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No matter which RAW photo editor you use, organizing your photos is probably one of the least enjoyable tasks in your photography workflow. However, setting up your catalogs correctly, or making changes to its structure, can ultimately save you a lot of valuable time. In this article, I’ll give you some tips to get you started on organizing photos in Capture One.
Capture One offers you the ability to work in Catalogs or Sessions. It’s recommended that you work with both.
A Catalog in Capture One functions like a Catalog in Lightroom in that it helps you organize large libraries of images; however, it offers more functionality. On the other hand, Sessions are great for on-set shooting and tethered shooting in studio and are an efficient way to organize the images from a specific shoot.
There are different importing strategies you can use when organizing photos in Capture One. However, before you get started, you should, decide where you’ll put your catalogs.
They don’t have to live in the same location as your photos, but your catalog should be kept in the fastest, most high-performing place you can put it – which is usually your computer’s internal hard drive.
In short, consider the performance limitations of any storage medium that you use when organizing your photos in Capture One.
If you’re new to Capture One, you’ll want to start a new Catalog. Creating a Catalog creates a new database; it tracks photos and adjustments, and stores metadata and keywords, and a small preview of your photos
You can have a single catalog for all of your images, which is further broken down into Sessions and Albums etc. depending on how you want to set up your workflow. You may choose to have more than one catalog; for example, a catalog for personal photos and another for client work.
I shoot food and still life photography for several stock agencies. I like to keep these images separate from my client work, as it helps me feel more organized. However, this is simply my preference. You may decide to organize your photos in Capture One differently.
The chances are that you shoot a lot. If you shoot RAW files, it doesn’t take long for your computer’s hard drive to fill up with thousands of image files. Therefore, it’s a good idea to keep your image files on an external hard drive to keep your computer’s performance at an optimal level.
I keep my Capture One catalog on my iMac but have my files stored on two 4TB external hard drives – my main storage drive and a backup with duplicate files.
I also shoot tethered to a laptop when I shoot for clients. In this case, I save a backup of my files on a 1TB external hard drive and upload the photos to my main external drive after my shoot.
Before you get started with importing images, make sure that your image preview size is at least as large as your monitor, to ensure that they render properly. You can set this in your Preferences.
If you want to move files between folders, you can just drag and drop them. The database understands that you’re doing this within Capture One. When you attempt to do this outside of Capture One, this is where you get into trouble.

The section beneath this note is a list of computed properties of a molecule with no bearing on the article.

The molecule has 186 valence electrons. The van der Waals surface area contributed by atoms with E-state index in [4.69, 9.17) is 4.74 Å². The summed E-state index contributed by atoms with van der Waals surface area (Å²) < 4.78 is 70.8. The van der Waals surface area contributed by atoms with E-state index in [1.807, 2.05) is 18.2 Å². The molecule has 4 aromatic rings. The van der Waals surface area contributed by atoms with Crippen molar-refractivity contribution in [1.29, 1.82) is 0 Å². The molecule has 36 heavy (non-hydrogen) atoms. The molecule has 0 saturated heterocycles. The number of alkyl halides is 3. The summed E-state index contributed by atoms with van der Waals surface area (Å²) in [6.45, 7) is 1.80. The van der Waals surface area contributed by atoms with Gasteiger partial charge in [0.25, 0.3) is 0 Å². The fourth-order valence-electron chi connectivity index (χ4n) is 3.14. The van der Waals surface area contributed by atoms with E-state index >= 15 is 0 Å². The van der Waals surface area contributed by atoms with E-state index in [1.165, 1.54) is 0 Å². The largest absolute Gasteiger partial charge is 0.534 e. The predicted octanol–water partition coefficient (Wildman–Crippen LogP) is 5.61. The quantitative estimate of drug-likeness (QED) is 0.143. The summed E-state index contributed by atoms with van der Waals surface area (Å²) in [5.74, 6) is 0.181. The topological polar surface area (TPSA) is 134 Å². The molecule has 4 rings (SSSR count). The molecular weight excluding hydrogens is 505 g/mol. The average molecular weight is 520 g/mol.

Moving outside of Capture One is slower, and you’ll have to relocate the files.
You’ll get an Offline notice and will have to locate it by right-clicking on the image and choosing Locate and navigate to where your image is. Capture One will re-establish the connection.
If you move a whole folder, it’s the same process.
You can move folders the same way you move files, and move them from your internal drive or an external drive.
User Collections is the best way of organizing your photos within Capture One. If you use Lightroom, you’ll be familiar with the concept of Collections.
There are too many limitations when trying to organize by folders because you can’t bring certain images together for a specific purpose, such as printing your work, unless you move them. Therefore, User Collections is the perfect solution.
There are four powerful organizational tools in User Collections:
Project is like a master container to put your Albums in. You can’t just drag images here; there has to be an album inside.
Much like a physical photo album, Album is a way to organize groups of photos that have a similar theme, such as vacation photos, or photos from a wedding shoot.
Smart Albums are a way to take this a step further, by giving you the ability to organize with star ratings and color tags. If you’re a Lightroom user, you’ll also be familiar with this concept.
Smart Albums populate themselves based on the criteria you pick. If you click off a star or rating, it will disappear from the collection, because this feature is dynamic.
Click + to add your search criteria, or use preset color and star ratings.
Organizing your photos in Capture One takes some effort and experimentation using the various tools the software has to offer. It’s a powerful program that has a lot of intuitive tools to help you create the most efficient workflow for your photography.
If you have any other tips for organizing your photos in Capture One, let us know in the comments!